This passed me by for some reason last year, but a great summary on the Landsat Data Continuity Mission is available over at Remote Sensing of Environment. Gives a lot of detail on the instruments a is a great pre-cursor read to the impending wide availability of data.
Just wanted to flag to people the Editor’s Choice over at the Journal of Maps. These are available to download for free and include many of the previous Best Map Award Winners. So, take a look, there are some great maps.
Jonathon Amos provides a nice overview of a team that put together a mosaic of archive data of Antarctica (published in The Cryosphere which is open access) from the 3-week long Nimbus-1 satellite from 1964. Its a great example of the importance of old data and how it adds to our knowledge of the Earth system.
I’ve gotten far more in to my digital photography recently - see gallery - and my DSLR (Nikon fanboy!) is my constant companion. However when I’m on the daily grind it’s far handier to have a compact to allow me to get that shot when I need to. After much gnawing and gnashing of teeth I plumped for the Sony RX100 - this is one of a new breed of compacts designed for the professional. What makes these types of camera amazing is packing a very large sensor in to a tiny body and making full manual controls available with a great lens. There are several competitors on the market, but the Sony offers a stunningly large 1” sensor and a fast Zeiss f1.8 10.4-37.1 optical zoom. In short, it produces amazingly sharp photos with remarkable light sensitivity. Minor shortcomings include the lack of ability to attached filters and the lack of time lapse and IR remote release.
There are two things I briefly wanted to touch upon here, namely filters and setup. So….
1. Filters: the camera as it arrives cannot take any kind of filters on the front. UV, ND or CPL would all be very useful to add. Thankfully after market comes to the help here - Lensmate make a glue on plastic mount that allows you to add a 52mm (for Nikon) screw-thread. I then use a 77-52mm stepper ring to use my telephoto filters on the camera.
2. Setup: the camera menu is far from simple to use and there are a myriad of settings. On the back of the camera is a control wheel surrounded by 4 menu buttons. My adjustments here include reassigning the functions to allow great control over the shooting. These are:
a. Centre: focus point. Camera is set to single focus point and pressing this allows you to move the focus point to your subject.
b. Up: screen display (default setting)
c.Left: drive mode. Change from single, multi, bracketed or timer modes.
d. Right: manual focus (yes it has a manual focus mode!!)
e. Down: exposure compensation. Adjust under or over exposure of the image
OK, that gives me huge granularity over my day-to-day shooting however I need quick access to other settings as well, so hit the Function (Fn) button to bring up a custom menu that you can edit. For me this is:
ISO (I have auto as the default to increase ISO at low shutter speeds)
Metering Mode (change between centre weight and spot)
Flash Mode: I have it off by default
Finally you can use the Control Wheel around the lens to access specific functions - this is just way too confusing and easy to knock. I turn this OFF and *only* use it for focusing in manual mode.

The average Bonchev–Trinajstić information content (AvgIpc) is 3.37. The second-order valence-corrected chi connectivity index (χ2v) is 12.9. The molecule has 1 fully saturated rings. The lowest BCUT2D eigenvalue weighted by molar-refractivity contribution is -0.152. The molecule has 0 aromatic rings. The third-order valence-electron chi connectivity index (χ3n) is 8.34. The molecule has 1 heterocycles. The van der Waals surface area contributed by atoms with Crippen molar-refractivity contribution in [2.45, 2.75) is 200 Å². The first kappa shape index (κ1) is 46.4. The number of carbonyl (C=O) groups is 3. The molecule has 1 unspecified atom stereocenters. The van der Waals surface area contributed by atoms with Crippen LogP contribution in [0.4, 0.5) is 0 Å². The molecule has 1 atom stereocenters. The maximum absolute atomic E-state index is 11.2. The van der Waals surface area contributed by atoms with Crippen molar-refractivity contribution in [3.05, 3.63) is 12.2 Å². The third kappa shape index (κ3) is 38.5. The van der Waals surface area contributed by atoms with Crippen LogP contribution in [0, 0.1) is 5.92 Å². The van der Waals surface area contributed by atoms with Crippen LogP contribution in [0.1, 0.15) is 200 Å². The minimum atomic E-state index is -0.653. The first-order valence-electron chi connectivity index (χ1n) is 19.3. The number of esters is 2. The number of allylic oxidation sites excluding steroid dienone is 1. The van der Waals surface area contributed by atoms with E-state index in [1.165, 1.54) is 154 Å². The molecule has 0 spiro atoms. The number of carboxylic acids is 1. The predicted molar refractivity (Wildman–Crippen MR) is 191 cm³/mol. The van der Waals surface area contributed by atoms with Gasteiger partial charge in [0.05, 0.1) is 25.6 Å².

And finally, for those searching desperately for a way to multi-select and delete images in Playback mode, it isn’t there!!! You actually need to press the “Menu” button, go to the first “Playback” menu and select “Delete” (counter-intuitive!!).
Fabulous camera - buy one!
Well almost…..i09 shown the first weather satellite image of the Earth. This was taken from TIROS 1, a research satellite launched in 1960 to test the efficacy of remote observation from space. These images look a little mediocre in comparison to today’s images, however its worth remembering that they were primarily aimed at imaging the atmosphere, NOT the surface. Prior to this point imaging a whole hemisphere was not possible and just having information on a whole weather system, in one snapshot, was astonishing. Yes there were high altitude aircraft, but they were military. It must have seemed miraculous when these first images were returned to Earth - an eye watering moment to ponder what the next 50 years would hold.
Nice article over at EO IofD as NASA/USGS prepare to ready LDCM for full operation status. As they say in the article…..”You don’t just strap a satellite to a rocket, launch it, and voilą, it takes measurements.” There’s a bucket load more stuff to do. Worth having a read and watch as LDCM is prepared for routine data collection.
OS announced this weekend the availability of OS Terrain 50 (T50), a maintained 50m DEM of the UK. This is great news as 50m provides an incredibly useful spatial resolution for a variety of tasks. I have fond memories of working with the older equivalent, Landform Panorama, which provided a good visualisation of terrain given the resolution. The same couldnt be said of Landform Profile which was derived from vector contour data and suffered from all sorts of artefacts. As the Terrain FAQ notes, the data have been produced photogrammetrically using stereo air photos entirely by OS. There is no third party data involved (aka the bastardization of Landform Profile Plus).
Terrain is clearly a new product and almost doesn’t feature on the main terrain data page. I’m assuming this is a (very) new product, as its only on the FAQ page that we see mention of Terrain 5 which will be a 5m DEM to compare to NEXTMap amongst quite a few other products in the marketplace.
It’s great to see OS bringing this to market, albeit a little late and I will be interested to play with T50 more - in particular if it is derived from the T5 product how was this done and is the “information content” actually potentially higher such that we could resample to better resolutions (e.g. Grohman and Steiner (2008))